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Heads of Laboratories

Head shot of Seth Darst
Seth A. Darst, Ph.D.
Jack Fishman Professor
Laboratory of Molecular Biophysics

RNA, the blueprint for proteins, is made by a complex molecular machine, the DNA-dependent RNA polymerase, present in all cells. Using bacteria as a model organism, Dr. Darst’s research explores the mechanism and regulation of transcription by determining three-dimensional structures of RNA polymerase and associated proteins. This work has implications for understanding how gene expression is controlled in many organisms.

In its simplest bacterial form, the RNA polymerase complex is made up of at least four proteins, whereas the eukaryotic complex comprises a dozen individual proteins or more. However, the catalytic core of RNA polymerase is evolutionarily conserved among all organisms, with a very high retention of the basic sequence. In all cells, the RNA polymerase core can synthesize RNA chains from a DNA template but is unable to recognize promoters, specific sites within DNA where transcription initiates. In bacteria, a separate protein — the σ factor — must bind to the RNA polymerase core to form the RNA holoenzyme, which can locate promoters and open the DNA for transcription.

The Darst laboratory is purifying, crystallizing, and determining the structures of proteins involved in transcription using a combination of approaches, including x-ray crystallography and electron microscopy. Solving these structures provides scientists with snapshots of different, kinetically stable states of the transcription complex, offering insight into the dynamic events that occur during transcription. As more structures are solved, they will shed light on the molecular mechanisms of the regulatory factors acting at different stages of transcription.

Members of the Darst lab have purified, crystallized, and determined the structure of the core RNA polymerase from the thermophilic eubacteria Thermus aquaticus. The results were the first high-resolution structure of a multisubunit cellular RNA polymerase. The lab then tracked the path of the transcript RNA and the template DNA through the polymerase structure using RNA-protein and DNA-protein cross-links, a method that gave the scientists a model of the elongation complex that makes RNA as the polymerase moves along the DNA.

The lab has also worked to understand how the introduction of specific molecules impacts RNA polymerase. To determine how the antibiotic rifampicin inhibits RNA polymerase function, Dr. Darst used a combination of x-ray crystallography and biochemical studies. Electron microscopy was used to reveal how a known regulatory factor modulates the transcript elongation process.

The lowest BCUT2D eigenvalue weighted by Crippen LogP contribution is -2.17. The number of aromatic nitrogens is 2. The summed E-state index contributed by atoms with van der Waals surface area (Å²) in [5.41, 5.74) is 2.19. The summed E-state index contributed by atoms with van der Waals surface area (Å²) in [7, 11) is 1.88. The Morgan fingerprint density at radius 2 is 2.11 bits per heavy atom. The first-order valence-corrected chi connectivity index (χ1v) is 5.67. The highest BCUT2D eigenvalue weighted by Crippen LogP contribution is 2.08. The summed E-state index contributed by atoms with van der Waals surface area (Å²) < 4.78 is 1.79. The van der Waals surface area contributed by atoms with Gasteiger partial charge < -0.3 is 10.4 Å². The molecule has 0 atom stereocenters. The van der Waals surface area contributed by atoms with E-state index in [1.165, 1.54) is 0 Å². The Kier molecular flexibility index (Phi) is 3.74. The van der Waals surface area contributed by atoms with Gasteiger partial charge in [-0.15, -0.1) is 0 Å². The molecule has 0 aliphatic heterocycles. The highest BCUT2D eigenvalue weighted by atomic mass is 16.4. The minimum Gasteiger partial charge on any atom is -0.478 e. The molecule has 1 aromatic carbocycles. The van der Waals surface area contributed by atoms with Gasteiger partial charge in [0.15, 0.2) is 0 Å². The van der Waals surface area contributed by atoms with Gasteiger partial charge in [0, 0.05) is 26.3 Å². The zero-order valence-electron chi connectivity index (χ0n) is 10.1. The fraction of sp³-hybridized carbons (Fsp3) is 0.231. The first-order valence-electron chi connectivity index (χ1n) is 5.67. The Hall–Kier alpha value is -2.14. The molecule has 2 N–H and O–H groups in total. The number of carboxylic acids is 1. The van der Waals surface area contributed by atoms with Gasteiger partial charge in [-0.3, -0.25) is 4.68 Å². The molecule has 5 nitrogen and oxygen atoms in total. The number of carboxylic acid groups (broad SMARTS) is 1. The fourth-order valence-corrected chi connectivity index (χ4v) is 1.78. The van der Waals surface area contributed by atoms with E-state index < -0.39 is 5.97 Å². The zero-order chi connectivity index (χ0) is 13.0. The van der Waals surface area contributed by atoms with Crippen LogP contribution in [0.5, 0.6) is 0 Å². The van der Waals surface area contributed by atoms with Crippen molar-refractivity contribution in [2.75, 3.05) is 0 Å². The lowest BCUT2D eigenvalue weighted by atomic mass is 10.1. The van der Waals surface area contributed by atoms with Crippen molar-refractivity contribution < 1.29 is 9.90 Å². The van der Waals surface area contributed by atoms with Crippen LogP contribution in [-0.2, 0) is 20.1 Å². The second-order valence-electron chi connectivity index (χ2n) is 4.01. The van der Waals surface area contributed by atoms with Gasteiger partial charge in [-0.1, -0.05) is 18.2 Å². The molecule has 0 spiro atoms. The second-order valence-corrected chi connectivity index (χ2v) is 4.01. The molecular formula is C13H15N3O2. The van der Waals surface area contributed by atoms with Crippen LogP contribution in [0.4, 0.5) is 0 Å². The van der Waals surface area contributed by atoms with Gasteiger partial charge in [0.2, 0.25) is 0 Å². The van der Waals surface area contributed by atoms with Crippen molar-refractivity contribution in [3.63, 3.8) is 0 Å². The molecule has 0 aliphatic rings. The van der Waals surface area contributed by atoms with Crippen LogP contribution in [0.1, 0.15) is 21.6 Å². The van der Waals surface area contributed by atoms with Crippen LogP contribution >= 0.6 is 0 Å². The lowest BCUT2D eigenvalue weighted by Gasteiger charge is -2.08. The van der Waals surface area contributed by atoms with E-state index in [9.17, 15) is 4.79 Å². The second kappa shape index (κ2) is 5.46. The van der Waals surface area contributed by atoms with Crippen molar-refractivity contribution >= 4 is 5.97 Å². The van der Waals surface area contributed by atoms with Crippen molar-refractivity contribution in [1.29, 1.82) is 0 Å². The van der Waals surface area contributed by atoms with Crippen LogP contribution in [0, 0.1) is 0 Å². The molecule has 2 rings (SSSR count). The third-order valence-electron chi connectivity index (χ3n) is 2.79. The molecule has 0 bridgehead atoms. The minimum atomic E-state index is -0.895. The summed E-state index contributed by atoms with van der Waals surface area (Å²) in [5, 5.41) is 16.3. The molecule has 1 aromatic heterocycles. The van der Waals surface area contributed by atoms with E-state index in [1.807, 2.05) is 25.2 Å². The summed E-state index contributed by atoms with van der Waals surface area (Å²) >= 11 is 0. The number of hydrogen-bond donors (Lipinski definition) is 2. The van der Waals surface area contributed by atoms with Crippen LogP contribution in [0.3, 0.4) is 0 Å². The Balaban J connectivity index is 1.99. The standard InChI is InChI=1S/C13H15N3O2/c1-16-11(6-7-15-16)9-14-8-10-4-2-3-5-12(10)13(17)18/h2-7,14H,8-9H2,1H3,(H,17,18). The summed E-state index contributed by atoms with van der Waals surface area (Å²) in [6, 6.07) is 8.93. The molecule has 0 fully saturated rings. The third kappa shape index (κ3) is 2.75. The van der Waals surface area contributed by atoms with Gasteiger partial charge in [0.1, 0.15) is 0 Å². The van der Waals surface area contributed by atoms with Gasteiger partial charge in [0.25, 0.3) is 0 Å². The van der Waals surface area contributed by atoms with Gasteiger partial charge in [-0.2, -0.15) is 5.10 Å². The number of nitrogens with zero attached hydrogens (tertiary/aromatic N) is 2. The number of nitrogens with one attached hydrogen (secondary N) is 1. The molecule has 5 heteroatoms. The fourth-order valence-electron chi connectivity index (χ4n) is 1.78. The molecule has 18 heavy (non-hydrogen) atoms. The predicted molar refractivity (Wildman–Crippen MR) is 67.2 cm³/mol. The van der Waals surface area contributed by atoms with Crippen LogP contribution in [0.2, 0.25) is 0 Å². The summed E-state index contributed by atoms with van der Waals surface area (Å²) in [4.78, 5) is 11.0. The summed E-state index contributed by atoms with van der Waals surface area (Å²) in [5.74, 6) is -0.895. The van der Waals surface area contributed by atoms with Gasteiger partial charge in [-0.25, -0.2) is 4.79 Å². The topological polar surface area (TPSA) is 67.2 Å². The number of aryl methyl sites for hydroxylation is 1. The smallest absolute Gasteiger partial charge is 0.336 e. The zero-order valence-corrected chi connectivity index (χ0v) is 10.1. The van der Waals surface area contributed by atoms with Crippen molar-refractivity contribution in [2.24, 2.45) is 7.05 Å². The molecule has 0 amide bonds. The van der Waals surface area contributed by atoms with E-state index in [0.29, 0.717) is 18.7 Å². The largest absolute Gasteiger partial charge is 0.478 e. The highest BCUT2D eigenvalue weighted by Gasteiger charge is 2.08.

Research from the Darst lab has also described the structure of σ, the key transcription initiation factor in bacteria. Another structural study by members of the lab described the transcription-repair coupling factor, a protein cells use to remove RNA polymerase molecules stalled at sites of DNA damage and to recruit repair proteins to fix the damage.

Dr. Darst’s studies have furthered scientists’ knowledge of the transcription process in several ways. Structures of the RNA polymerase holoenzyme and holoenzyme with a promoter DNA fragment have provided insight into transcription initiation. In addition, high-resolution structures of σ factor domains in complex with promoter DNA or with inhibitory anti-σ factors have provided the basis for structural and functional analysis of the key regulatory factor in bacterial transcription.

Darst is a faculty member in the David Rockefeller Graduate Program, the Tri-Institutional M.D.-Ph.D. Program, and the Tri-Institutional Ph.D. Program in Chemical Biology.


B.S. in chemical engineering, 1982
University of Colorado, Boulder

M.S. in chemical engineering, 1984
Ph.D. in chemical engineering, 1987
Stanford University


Stanford University, 1987–1992


Assistant Professor, 1992–1997
Associate Professor, 1997–2000
Professor, 2000–
The Rockefeller University


Irma T. Hirschl/Monique Weill-Caulier Trust Research Award, 1994

Pew Biomedical Scholar, 1995


National Academy of Sciences


Bae, B. et al. Phage T7 gp2 inhibits Escherichia coli RNA polymerase by misappropriation of σ70 domain 1.1. Proc. Natl. Acad. Sci. U.S.A. 110, 19772–19777 (2013).

Srivastava, D.B. et al. Structure and function of CarD, an essential mycobacterial transcription factor. Proc. Natl. Acad. Sci. U.S.A. 110, 12619–12624 (2013).

Weixlbaumer, A. et al. Structural basis of transcriptional pausing in bacteria, Cell 152, 431–441 (2013).

Osmundson, J. et al. Promoter-specific transcription inhibition in Staphylococcus aureus by a phage protein. Cell 151, 1005–1016 (2012).

Twist, K.A. et al. Crystal structure of the bacteriophage T4 late-transcription co-activator gp33 with the β-subunit flap domain of Escherichia coli RNA polymerase. Proc. Natl. Acad. Sci. U.S.A. 108, 19961–19966 (2011).

Dr. Darst is a faculty member in the David Rockefeller Graduate Program, the Tri-Institutional M.D.-Ph.D. Program, and the Tri-Institutional Ph.D. Program in Chemical Biology.